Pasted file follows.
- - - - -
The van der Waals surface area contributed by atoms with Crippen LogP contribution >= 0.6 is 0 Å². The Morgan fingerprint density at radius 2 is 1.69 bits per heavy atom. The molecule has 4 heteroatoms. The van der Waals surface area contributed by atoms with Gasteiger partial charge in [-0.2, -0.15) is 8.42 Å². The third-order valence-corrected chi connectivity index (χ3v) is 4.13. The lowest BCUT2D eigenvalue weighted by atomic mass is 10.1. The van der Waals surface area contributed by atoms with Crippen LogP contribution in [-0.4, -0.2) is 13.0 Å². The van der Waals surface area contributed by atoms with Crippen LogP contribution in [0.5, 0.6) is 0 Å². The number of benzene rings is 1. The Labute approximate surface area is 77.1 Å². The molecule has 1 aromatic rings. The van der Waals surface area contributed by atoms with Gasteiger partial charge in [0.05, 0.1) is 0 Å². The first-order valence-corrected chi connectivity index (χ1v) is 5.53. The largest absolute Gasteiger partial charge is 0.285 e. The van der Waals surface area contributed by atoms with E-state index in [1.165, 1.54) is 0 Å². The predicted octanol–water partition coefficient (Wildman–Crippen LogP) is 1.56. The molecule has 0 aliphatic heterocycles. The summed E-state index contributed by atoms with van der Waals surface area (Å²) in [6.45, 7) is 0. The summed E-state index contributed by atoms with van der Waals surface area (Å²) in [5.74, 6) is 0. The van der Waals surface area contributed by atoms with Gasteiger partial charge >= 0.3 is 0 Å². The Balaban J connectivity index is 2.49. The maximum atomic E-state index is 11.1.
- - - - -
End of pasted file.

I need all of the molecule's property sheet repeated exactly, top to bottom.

The van der Waals surface area contributed by atoms with Crippen LogP contribution >= 0.6 is 0 Å². The Morgan fingerprint density at radius 2 is 1.69 bits per heavy atom. The molecule has 4 heteroatoms. The van der Waals surface area contributed by atoms with Gasteiger partial charge in [-0.2, -0.15) is 8.42 Å². The third-order valence-corrected chi connectivity index (χ3v) is 4.13. The lowest BCUT2D eigenvalue weighted by atomic mass is 10.1. The van der Waals surface area contributed by atoms with Crippen LogP contribution in [-0.4, -0.2) is 13.0 Å². The van der Waals surface area contributed by atoms with Crippen LogP contribution in [0.5, 0.6) is 0 Å². The number of benzene rings is 1. The Labute approximate surface area is 77.1 Å². The molecule has 1 aromatic rings. The van der Waals surface area contributed by atoms with Gasteiger partial charge in [0.05, 0.1) is 0 Å². The first-order valence-corrected chi connectivity index (χ1v) is 5.53. The largest absolute Gasteiger partial charge is 0.285 e. The van der Waals surface area contributed by atoms with E-state index in [1.165, 1.54) is 0 Å². The predicted octanol–water partition coefficient (Wildman–Crippen LogP) is 1.56. The molecule has 0 aliphatic heterocycles. The summed E-state index contributed by atoms with van der Waals surface area (Å²) in [6.45, 7) is 0. The summed E-state index contributed by atoms with van der Waals surface area (Å²) in [5.74, 6) is 0. The van der Waals surface area contributed by atoms with Gasteiger partial charge >= 0.3 is 0 Å². The Balaban J connectivity index is 2.49. The maximum atomic E-state index is 11.1.